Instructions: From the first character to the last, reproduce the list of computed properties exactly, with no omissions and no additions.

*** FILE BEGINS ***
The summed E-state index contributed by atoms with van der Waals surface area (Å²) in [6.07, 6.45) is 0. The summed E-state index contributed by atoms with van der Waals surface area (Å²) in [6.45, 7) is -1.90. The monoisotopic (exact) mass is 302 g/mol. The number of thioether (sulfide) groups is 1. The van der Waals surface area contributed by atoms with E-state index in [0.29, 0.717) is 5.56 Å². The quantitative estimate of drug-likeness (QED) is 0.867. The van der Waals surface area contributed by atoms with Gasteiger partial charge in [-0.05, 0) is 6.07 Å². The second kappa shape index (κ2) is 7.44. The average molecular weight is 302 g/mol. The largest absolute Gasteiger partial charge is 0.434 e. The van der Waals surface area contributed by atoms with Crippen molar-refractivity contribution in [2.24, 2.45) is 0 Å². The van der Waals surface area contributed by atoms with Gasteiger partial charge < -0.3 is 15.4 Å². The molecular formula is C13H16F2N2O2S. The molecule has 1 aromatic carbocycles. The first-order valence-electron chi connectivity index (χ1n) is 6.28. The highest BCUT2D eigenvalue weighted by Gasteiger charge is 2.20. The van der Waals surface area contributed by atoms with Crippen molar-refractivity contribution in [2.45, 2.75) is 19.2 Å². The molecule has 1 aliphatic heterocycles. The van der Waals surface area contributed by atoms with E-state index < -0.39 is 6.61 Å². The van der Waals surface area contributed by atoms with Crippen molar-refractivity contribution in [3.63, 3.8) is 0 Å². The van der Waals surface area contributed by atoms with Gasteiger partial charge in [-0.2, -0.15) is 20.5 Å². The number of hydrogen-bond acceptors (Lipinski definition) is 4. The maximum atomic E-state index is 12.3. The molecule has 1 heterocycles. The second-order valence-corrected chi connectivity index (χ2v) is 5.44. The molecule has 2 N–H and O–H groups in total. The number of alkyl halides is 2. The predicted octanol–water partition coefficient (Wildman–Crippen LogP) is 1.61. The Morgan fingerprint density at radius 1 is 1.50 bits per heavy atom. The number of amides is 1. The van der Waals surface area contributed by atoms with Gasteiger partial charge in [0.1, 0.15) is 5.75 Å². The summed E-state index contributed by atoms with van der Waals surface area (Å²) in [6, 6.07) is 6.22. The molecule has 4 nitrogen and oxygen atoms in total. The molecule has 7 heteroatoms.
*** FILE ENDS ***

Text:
The summed E-state index contributed by atoms with van der Waals surface area (Å²) in [6.07, 6.45) is 0. The summed E-state index contributed by atoms with van der Waals surface area (Å²) in [6.45, 7) is -1.90. The monoisotopic (exact) mass is 302 g/mol. The number of thioether (sulfide) groups is 1. The van der Waals surface area contributed by atoms with E-state index in [0.29, 0.717) is 5.56 Å². The quantitative estimate of drug-likeness (QED) is 0.867. The van der Waals surface area contributed by atoms with Gasteiger partial charge in [-0.05, 0) is 6.07 Å². The second kappa shape index (κ2) is 7.44. The average molecular weight is 302 g/mol. The largest absolute Gasteiger partial charge is 0.434 e. The van der Waals surface area contributed by atoms with Crippen molar-refractivity contribution in [2.24, 2.45) is 0 Å². The van der Waals surface area contributed by atoms with Gasteiger partial charge < -0.3 is 15.4 Å². The molecular formula is C13H16F2N2O2S. The molecule has 1 aromatic carbocycles. The first-order valence-electron chi connectivity index (χ1n) is 6.28. The highest BCUT2D eigenvalue weighted by Gasteiger charge is 2.20. The van der Waals surface area contributed by atoms with Crippen molar-refractivity contribution in [2.45, 2.75) is 19.2 Å². The molecule has 1 aliphatic heterocycles. The van der Waals surface area contributed by atoms with E-state index < -0.39 is 6.61 Å². The van der Waals surface area contributed by atoms with Crippen molar-refractivity contribution in [3.63, 3.8) is 0 Å². The van der Waals surface area contributed by atoms with Gasteiger partial charge in [-0.2, -0.15) is 20.5 Å². The number of hydrogen-bond acceptors (Lipinski definition) is 4. The maximum atomic E-state index is 12.3. The molecule has 1 heterocycles. The second-order valence-corrected chi connectivity index (χ2v) is 5.44. The molecule has 2 N–H and O–H groups in total. The number of alkyl halides is 2. The predicted octanol–water partition coefficient (Wildman–Crippen LogP) is 1.61. The Morgan fingerprint density at radius 1 is 1.50 bits per heavy atom. The number of amides is 1. The van der Waals surface area contributed by atoms with Gasteiger partial charge in [0.1, 0.15) is 5.75 Å². The summed E-state index contributed by atoms with van der Waals surface area (Å²) in [6, 6.07) is 6.22. The molecule has 4 nitrogen and oxygen atoms in total. The molecule has 7 heteroatoms.